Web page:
The law prohibits a wind turbine within 2,000 feet – more than a third of a mile – from the nearest house, and 1,500 feet from the nearest property line. The setbacks were designed to meet community concerns about noise, “shadow flicker,” blight, health issues and pollution.
Added Carol, “When he has his mind made up, he has his mind made up.”
The Bressetts said they plan to remain in Cherry Valley to enjoy Christmas with family, then head down to Myrtle Beach after the first of the year. But they’ll be back in the spring.
Johnson said he voted for the ordinance, not because he opposes the Reunion plan, but because the town board directed its planning board to come up with an ordinance, using the town’s consulting engineer and outside law firm – “both of them were endorsed by Reunion” – to come up with the draft.
“At that point,” Johnson said, “I felt it would take considerable public opinion opposed to it for me to vote to turn it down.”
On the contrary, he said: The bulk of opinions the public voiced at numerous meetings and public hearings ran against the wind-turbine project.
If there was a silent majority, as the developers claimed, Johnson never saw it, he said.
Supervisor Garretson began 2006 telling turbine foes in a letter to the editor that, if they didn’t like how Cherry Valley was evolving, they could move back to where they came from. By the recent vote, Advocates for Cherry Valley perceived him as their champion.
After the vote, he told the crowd, paradoxically, some thought: “I want it known that this board very much supports a wind-energy project and we will do anything we can do to get one in this town.”
In an interview, Garretson acknowledged he began the year trying to satisfy everyone. His father-in-law, predecessor and mentor, former 38-year Supervisor Bob Loucks, strongly favored Reunion’s plans, as did Loucks’ daughter and Garretson’s wife, Amy. One of Tom’s three daughters, Bethany, a senior at SUNY Cobleskill, spoke in favor of wind power at a key public hearing on July 31.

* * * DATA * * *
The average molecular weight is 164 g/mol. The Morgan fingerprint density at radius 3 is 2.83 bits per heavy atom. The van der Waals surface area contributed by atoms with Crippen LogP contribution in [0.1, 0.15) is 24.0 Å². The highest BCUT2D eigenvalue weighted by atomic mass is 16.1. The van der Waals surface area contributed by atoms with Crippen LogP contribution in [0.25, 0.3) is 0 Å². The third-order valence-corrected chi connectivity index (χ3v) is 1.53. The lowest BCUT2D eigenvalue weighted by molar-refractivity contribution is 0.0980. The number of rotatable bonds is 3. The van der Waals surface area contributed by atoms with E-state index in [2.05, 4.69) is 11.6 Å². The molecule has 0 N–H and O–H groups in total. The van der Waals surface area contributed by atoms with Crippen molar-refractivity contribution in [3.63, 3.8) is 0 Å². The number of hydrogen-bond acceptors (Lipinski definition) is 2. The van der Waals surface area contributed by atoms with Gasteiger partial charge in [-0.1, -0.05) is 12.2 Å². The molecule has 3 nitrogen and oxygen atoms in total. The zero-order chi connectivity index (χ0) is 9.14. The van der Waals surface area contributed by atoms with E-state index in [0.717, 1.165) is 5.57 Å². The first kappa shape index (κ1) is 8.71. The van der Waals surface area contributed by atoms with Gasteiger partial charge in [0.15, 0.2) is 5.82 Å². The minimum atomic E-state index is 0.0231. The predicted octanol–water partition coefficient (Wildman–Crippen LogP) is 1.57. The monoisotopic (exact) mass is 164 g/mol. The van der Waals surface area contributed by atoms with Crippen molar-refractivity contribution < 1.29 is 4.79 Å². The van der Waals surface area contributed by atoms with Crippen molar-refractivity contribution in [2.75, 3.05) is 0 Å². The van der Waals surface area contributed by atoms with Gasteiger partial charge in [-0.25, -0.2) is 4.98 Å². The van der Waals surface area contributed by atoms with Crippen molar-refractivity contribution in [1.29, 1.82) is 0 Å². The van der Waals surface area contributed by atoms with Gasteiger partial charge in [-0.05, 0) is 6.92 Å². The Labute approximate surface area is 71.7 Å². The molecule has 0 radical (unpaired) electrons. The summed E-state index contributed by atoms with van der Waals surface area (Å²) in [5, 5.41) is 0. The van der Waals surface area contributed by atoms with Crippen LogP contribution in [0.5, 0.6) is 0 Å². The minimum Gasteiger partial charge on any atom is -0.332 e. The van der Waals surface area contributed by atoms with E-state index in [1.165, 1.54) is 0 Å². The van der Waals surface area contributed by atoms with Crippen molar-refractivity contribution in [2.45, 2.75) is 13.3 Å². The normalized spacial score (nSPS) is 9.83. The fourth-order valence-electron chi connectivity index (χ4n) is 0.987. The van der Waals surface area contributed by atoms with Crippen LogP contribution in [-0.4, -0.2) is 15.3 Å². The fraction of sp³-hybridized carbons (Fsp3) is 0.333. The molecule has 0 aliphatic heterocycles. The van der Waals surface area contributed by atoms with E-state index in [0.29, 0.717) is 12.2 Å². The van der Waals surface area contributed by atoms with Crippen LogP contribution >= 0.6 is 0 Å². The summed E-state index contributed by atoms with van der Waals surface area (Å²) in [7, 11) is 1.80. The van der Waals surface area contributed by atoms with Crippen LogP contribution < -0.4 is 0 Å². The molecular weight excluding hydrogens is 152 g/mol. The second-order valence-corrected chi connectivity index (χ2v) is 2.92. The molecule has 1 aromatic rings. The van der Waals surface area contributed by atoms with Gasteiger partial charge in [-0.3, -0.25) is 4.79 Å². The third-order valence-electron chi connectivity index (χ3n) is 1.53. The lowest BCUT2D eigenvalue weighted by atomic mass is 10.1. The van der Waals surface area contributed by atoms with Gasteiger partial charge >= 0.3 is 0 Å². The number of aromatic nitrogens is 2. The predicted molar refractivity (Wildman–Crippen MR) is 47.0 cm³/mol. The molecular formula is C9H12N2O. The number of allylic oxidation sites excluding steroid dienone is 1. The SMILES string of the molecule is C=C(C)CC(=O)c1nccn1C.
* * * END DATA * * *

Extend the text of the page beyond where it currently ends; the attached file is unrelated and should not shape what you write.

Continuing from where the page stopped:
“At the end of the day,” Garretson said, “as much as you want to keep the whole town happy, you’ve just got to decide what’s the best thing and go with that and know some people aren’t going to be happy.”
As far as family gatherings go, he said, everyone has just decided there are some topics better not discussed.
While the outcome was unclear, the body language at the head table, set parallel to the bleachers about 10 feet away, indicated Garretson was the key player. To the left, Bressett and Johnson leaned toward the supervisor, and crossed their legs in his direction; so did Town Clerk Flint and Highway Superintendent Ed VanDerwerker, sitting to the right.
Still, despite his signature giant-size gavel, Garretson said, “I don’t try to persuade anybody. Those guys” – Bressett and Johnson – “had to believe they were doing the right thing.”
Nonetheless, “I anticipated both voting for it.”
As for future wind plans, Garretson has expressed an interest in mini-turbines, perhaps two, that would be unobtrusive compared to the 400-foot behemoths Reunion had planned, one to supply power to the town, the other to allow the town to sell power back into the grid, generating revenues.
Harkening back to his early career as a dairy farmer, he said it taught him not to waste anything and Cherry Valley’s winds, untapped, are wasted.
Doing nothing would be “like Texas sitting on its oil or West Virginia sitting on its coal.”
By Jim Kevlin